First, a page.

In fact, the ultimate currency for men with money in not money… it’s women. Women happen to be the ultimate currency for men without means as well. Work was a means to money, money was a proxy for power, power got you women. But men with lots of money still can’t get women, not really. There’s the illusion. Game destroys the illusion, as guys with game — with or without money — can get, over and over, what money can’t buy. Not just women. But their compliance, their loyalty, their love.
And that’s an important point — as much of our wage-slavery is a joke. Existentially, certainly. But money is *not*, in fact, a proxy for women, but men work themselves to death under that illusion. Such a waste of the masculine spirit. All that work, for a new shirt and fresh haircut, but what they really want is a solid makeout. I think we do this, in part, because endless work and pretty lies are preferable to facing our fears around women. That’s certainly true for so many of us.
Krauser wrote this essay I think about all the time. Here’s a sample:
“Modern society has been crafted to allow people to live in bubbles of non-compliance. When they want something they pay for it, demand it from the government, or guilt-trip someone into giving it up. This is unlike traditional society which always had exams to pass, extended families to manage, neighbours to befriend, a neighbourhood to work with. We now live isolated lives where entire support systems exist to feed our delusions. We live in worlds where compliance is absent. A world where we don’t need people to freely associate with us because they like us and want to.”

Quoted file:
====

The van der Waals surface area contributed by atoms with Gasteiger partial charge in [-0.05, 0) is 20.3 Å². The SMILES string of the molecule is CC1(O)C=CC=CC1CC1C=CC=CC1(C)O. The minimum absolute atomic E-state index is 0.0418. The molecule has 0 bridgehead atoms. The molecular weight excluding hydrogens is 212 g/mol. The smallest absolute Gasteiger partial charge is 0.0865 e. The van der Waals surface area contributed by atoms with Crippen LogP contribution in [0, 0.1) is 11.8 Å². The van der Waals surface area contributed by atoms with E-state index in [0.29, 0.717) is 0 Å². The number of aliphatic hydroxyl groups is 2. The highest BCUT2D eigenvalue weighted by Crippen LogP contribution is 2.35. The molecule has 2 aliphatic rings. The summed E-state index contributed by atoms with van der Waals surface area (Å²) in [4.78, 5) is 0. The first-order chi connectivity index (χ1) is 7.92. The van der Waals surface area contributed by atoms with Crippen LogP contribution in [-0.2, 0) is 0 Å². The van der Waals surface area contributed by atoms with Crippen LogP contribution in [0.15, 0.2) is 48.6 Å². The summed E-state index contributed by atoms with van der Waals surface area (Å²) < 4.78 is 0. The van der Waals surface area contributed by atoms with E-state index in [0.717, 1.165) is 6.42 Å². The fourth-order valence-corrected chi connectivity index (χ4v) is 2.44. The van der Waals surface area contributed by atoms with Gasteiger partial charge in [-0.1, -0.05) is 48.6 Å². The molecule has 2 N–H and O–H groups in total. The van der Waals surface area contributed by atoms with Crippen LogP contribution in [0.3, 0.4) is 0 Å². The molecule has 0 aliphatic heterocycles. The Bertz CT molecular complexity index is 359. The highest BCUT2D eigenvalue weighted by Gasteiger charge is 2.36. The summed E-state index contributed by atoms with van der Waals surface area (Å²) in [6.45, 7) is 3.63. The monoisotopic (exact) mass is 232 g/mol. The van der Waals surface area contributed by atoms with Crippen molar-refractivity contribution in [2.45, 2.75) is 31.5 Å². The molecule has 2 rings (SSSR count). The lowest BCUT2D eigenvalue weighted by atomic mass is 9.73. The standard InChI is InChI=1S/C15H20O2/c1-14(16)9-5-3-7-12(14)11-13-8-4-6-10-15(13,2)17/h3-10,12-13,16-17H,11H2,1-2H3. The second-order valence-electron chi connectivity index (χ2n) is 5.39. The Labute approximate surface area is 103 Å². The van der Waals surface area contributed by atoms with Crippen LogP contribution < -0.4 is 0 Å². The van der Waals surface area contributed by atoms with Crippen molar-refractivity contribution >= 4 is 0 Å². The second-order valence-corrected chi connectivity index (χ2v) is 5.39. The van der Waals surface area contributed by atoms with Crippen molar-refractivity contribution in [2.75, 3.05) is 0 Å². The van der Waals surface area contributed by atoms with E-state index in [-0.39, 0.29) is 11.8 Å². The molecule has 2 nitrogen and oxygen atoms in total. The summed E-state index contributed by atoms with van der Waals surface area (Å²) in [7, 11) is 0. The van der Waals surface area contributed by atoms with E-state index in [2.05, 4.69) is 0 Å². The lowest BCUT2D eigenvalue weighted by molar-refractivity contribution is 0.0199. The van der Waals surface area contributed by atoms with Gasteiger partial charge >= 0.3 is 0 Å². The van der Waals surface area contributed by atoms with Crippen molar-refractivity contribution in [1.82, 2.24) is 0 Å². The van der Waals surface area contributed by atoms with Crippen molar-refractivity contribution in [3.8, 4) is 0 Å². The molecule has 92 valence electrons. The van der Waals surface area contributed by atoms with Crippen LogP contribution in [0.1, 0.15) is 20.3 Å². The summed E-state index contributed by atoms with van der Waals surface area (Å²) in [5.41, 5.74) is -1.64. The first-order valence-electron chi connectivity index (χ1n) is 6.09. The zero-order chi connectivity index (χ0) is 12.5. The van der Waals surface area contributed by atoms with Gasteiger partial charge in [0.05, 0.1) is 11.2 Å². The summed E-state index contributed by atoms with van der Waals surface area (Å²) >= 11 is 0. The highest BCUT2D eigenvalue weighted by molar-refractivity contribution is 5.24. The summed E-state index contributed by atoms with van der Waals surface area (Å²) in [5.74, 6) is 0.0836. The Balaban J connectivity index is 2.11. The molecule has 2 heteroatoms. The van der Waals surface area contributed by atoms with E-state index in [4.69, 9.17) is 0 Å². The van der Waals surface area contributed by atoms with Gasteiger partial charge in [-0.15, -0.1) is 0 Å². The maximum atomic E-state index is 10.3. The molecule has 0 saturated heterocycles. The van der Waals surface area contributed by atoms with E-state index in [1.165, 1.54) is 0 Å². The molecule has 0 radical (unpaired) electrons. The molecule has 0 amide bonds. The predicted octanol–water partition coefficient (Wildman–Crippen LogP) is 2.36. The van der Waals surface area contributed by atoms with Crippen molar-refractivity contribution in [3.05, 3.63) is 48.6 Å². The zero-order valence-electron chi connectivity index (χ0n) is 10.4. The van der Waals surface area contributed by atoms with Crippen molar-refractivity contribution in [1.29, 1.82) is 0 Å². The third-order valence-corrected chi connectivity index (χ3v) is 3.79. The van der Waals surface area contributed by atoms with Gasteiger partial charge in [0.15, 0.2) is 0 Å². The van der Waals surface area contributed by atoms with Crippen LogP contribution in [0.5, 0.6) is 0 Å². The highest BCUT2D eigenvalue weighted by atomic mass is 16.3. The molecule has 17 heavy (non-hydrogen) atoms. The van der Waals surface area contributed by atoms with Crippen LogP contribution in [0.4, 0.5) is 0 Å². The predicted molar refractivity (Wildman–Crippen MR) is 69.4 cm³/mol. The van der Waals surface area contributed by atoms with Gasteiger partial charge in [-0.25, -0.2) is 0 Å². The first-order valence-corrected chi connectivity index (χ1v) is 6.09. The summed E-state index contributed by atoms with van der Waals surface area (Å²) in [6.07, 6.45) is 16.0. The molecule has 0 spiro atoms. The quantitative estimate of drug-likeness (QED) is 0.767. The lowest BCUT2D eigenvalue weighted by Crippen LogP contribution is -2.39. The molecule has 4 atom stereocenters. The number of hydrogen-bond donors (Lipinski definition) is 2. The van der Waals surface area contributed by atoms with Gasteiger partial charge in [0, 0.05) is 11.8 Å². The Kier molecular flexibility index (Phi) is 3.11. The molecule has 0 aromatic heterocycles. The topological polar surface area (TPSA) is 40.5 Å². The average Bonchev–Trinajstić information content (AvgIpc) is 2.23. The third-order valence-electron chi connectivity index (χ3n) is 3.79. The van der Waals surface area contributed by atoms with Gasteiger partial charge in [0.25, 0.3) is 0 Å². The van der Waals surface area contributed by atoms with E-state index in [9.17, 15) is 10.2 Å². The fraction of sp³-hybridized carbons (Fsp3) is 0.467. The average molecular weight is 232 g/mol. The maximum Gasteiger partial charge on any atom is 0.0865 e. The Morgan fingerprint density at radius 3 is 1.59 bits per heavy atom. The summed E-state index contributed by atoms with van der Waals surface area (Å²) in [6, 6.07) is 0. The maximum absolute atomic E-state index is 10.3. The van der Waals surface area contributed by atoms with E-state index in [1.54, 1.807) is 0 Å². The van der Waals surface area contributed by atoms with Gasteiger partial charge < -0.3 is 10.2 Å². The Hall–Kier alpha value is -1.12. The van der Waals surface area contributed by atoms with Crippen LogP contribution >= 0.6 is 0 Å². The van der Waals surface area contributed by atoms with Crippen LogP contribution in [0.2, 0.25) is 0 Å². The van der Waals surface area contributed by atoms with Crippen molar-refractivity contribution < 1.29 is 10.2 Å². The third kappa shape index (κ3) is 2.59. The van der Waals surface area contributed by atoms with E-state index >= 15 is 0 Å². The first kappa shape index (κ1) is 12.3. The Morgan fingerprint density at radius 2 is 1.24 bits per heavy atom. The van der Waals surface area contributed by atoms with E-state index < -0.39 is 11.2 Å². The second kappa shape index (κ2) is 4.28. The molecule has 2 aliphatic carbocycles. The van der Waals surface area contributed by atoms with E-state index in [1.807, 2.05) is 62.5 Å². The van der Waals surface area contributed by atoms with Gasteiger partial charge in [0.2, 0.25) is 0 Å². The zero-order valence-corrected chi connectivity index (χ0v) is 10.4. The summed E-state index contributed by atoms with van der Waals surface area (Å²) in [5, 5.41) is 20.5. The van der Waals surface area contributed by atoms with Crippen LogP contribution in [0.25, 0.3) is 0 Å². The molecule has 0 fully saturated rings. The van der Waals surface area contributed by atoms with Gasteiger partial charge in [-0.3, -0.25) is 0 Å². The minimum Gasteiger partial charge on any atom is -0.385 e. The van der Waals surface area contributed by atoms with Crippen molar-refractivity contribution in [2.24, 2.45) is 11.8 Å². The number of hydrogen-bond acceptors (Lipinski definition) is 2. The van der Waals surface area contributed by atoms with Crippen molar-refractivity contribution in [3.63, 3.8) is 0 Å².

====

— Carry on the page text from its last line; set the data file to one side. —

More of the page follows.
I love Krauser’s concept of “compliance” as a principle in this piece. That’s a kickass essay and it, in retrospect, had a big impact on the way I think about game, and rejection, in particular. While painful, being rejected on the street (even 15 times in a row) is non-lethal, which means you can practice, and pickup is a “live” discipline. Immediate feedback helps you test, but it also proves you’re right in certain areas, like right now. You’re proving it beyond theory, so you gain competency and trust in your methods, as you can produce results with girls, on the fly, anytime you want – based on nothing else but how fucking charming you are.
Your success at work, to be frank, can be faked to some degree. An impressive title, a pedigree, a fat salary, are still micro achievements, at least in terms of satisfaction. Tenure, or a strong network, or nepotism, or something like that, can afford you great “success” in work, and in particular in “dead” jobs where real feedback from reality isn’t an issue in the day to day. Betas can thrive in that atmosphere, and often do. I once did.
When you step up to a girl and hit on her she will give you a comprehensive and accurate reality check. Daygame is your masculine mirror. When you are doing life right, the girls’ responses improve. There is no quicker way to rebase yourself than trying to get compliance from a girl you are trying to fuck. In daygame you can’t bully her with your seniority at work, you can’t buy her, you can’t out-maneouvre her in office politics. The only way you’ll get her to come on that idate with you is if she wants to. Free association
— More from Krauser
On the street, with real girls, no hiding. You try to half-ass a day on the street and you’ll stop no one. Real “power” yields real results, in real-time. Artificial (non-game) “status” in life gets you the intro, and may score you a gold digger, but won’t help you with real “live” girls. The corporate warrior and his fancy watch are so much “bullshido” (to quote Krauser again) on the streets.
Back to Sam Keen:
“Part of the problem is that work, community, and family are getting mixed up and lumped together. Increasingly, Americans live in placed where they are anonymous, and seek to find their community at a work.”
Here in the Big City, I think of the Google employees, and their daily trip in the corporate “minivan” down to Mountain View, with their in-office gyms, dry cleaning facilities, and cafeterias. You don’t need the “real world” as long as Corporate Daddy approves of you… everything is provided. A safe place to hide.
How much do you want to bet that those boys are meeting their girls at work — of course they are. That’s their life. I was like that too.